Before Christians were called Christians, we were actually called “Disciples.” A disciple, in the time of Jesus, was someone who followed and learned under a teacher, or “rabbi.”
During his three years of ministry on earth, Jesus sets forth the example of discipleship, and just how integral it is to the church
Why is discipleship important? Discipleship is important because we want people to become fully committed followers of Christ. Discipleship helps believers to grow in their faith, to grow in maturity and wisdom, and build their faith on a strong foundation so that they can then disciple and lead others towards Christ.
I’ve often wondered why someone would drop everything they were doing to follow a stranger who only said two words to them, “follow me.” But I gained clarity on what I thought to be a ludicrous concept when I gained some context to what discipleship meant in that day so let’s dive a little deeper into what discipleship is so we can better understand its importance.
In the first century, discipleship was the process that a person went through to become a rabbi.
Rabbis would select young men whom they believed could become rabbis in the future. It was common that at the age of twelve or thirteen a young man would be selected to become a disciple and would then travel around several years with their rabbi. Rabbis would frequently publicly preach and teach with a group of young men following them, and the idea was that those young men were apprentices or rabbis in training.
During their discipleship, the young men were being trained in the way of their rabbi. They would be trained in his theology, how he taught, his philosophy, and how he believed the Jews should function during that time.
The rabbi’s hope was that when they died, the young men they had trained would then take on their mantle, and their way of doing things would then continue.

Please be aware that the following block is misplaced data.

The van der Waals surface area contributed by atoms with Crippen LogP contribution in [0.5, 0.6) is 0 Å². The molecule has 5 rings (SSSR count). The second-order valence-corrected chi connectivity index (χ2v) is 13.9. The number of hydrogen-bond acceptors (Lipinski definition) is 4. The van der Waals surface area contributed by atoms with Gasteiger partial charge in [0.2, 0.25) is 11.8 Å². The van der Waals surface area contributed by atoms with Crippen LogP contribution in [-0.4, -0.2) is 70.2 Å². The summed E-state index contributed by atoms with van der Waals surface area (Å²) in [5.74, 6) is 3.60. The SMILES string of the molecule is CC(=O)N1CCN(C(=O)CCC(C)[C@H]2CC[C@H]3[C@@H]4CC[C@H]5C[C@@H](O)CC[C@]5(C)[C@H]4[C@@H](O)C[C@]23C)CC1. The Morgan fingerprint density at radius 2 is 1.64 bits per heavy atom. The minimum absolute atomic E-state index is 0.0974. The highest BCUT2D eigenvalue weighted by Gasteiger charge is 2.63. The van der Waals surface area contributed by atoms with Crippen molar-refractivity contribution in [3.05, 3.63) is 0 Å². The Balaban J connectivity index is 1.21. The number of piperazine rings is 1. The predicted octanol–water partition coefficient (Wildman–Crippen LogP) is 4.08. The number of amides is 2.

Imitate God, therefore, in everything you do, because you are his dear children. Live a life filled with love, following the example of Christ. He loved us and offered himself as a sacrifice for us, a pleasing aroma to God.Ephesians 5:1-2
Discipleship then, at its basic level, is growing and maturing in your faith in Jesus Christ.
Paul says this in 1 Corinthians 11:1 “And you should imitate me, just as I imitate Christ.” In this verse, he is laying out the key actions and principles of discipleship––imitating your teacher as they imitate Christ. Because as disciples of Christ, we are called to be transformed into the image of God.
Reasons Discipleship is Important
In learning the history and reasoning behind discipleship, we can see much easier now, the importance of discipleship in the Church.
Not only was discipleship a long-practiced method of teaching and growth, but it is also the same method that Jesus our Savior, used to teach and lead.
Discipleship ensures thorough teaching of the word and is a way to be sure that believers don’t fall through the cracks, becoming complacent and without purpose.
So let’s take a look at just a few reasons why discipleship is so important.
Therefore let us move beyond the elementary teachings about Christ and be taken forward to maturity, not laying again the foundation of repentance from acts that lead to death, and of faith in God….Hebrews 6:1